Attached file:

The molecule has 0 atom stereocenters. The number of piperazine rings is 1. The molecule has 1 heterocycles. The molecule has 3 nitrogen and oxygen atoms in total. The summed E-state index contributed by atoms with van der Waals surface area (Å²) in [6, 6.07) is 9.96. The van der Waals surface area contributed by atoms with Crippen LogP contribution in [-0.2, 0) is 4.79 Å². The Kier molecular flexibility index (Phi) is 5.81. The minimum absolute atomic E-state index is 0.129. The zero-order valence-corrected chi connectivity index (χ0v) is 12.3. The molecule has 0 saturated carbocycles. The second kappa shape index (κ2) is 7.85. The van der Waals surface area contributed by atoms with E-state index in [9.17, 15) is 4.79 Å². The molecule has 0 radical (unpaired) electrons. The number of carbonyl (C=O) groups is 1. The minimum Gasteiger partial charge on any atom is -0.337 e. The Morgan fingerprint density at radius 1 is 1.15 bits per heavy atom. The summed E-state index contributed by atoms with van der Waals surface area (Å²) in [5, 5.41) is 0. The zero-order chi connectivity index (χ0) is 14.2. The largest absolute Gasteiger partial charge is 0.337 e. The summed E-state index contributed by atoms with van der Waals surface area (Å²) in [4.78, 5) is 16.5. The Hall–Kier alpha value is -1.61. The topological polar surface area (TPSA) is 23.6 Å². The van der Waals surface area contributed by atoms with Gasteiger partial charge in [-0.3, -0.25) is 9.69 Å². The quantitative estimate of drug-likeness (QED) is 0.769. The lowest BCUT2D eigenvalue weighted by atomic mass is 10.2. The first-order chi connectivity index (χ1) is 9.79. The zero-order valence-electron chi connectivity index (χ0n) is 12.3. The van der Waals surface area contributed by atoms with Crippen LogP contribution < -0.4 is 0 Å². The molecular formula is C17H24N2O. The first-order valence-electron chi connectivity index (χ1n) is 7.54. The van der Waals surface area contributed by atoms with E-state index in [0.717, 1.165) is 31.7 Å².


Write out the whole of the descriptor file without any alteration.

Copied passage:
The molecule has 0 atom stereocenters. The number of piperazine rings is 1. The molecule has 1 heterocycles. The molecule has 3 nitrogen and oxygen atoms in total. The summed E-state index contributed by atoms with van der Waals surface area (Å²) in [6, 6.07) is 9.96. The van der Waals surface area contributed by atoms with Crippen LogP contribution in [-0.2, 0) is 4.79 Å². The Kier molecular flexibility index (Phi) is 5.81. The minimum absolute atomic E-state index is 0.129. The zero-order valence-corrected chi connectivity index (χ0v) is 12.3. The molecule has 0 saturated carbocycles. The second kappa shape index (κ2) is 7.85. The van der Waals surface area contributed by atoms with E-state index in [9.17, 15) is 4.79 Å². The molecule has 0 radical (unpaired) electrons. The number of carbonyl (C=O) groups is 1. The minimum Gasteiger partial charge on any atom is -0.337 e. The Morgan fingerprint density at radius 1 is 1.15 bits per heavy atom. The summed E-state index contributed by atoms with van der Waals surface area (Å²) in [5, 5.41) is 0. The zero-order chi connectivity index (χ0) is 14.2. The largest absolute Gasteiger partial charge is 0.337 e. The summed E-state index contributed by atoms with van der Waals surface area (Å²) in [4.78, 5) is 16.5. The Hall–Kier alpha value is -1.61. The topological polar surface area (TPSA) is 23.6 Å². The van der Waals surface area contributed by atoms with Gasteiger partial charge in [-0.3, -0.25) is 9.69 Å². The quantitative estimate of drug-likeness (QED) is 0.769. The lowest BCUT2D eigenvalue weighted by atomic mass is 10.2. The first-order chi connectivity index (χ1) is 9.79. The zero-order valence-electron chi connectivity index (χ0n) is 12.3. The van der Waals surface area contributed by atoms with Crippen LogP contribution < -0.4 is 0 Å². The molecular formula is C17H24N2O. The first-order valence-electron chi connectivity index (χ1n) is 7.54. The van der Waals surface area contributed by atoms with E-state index in [0.717, 1.165) is 31.7 Å².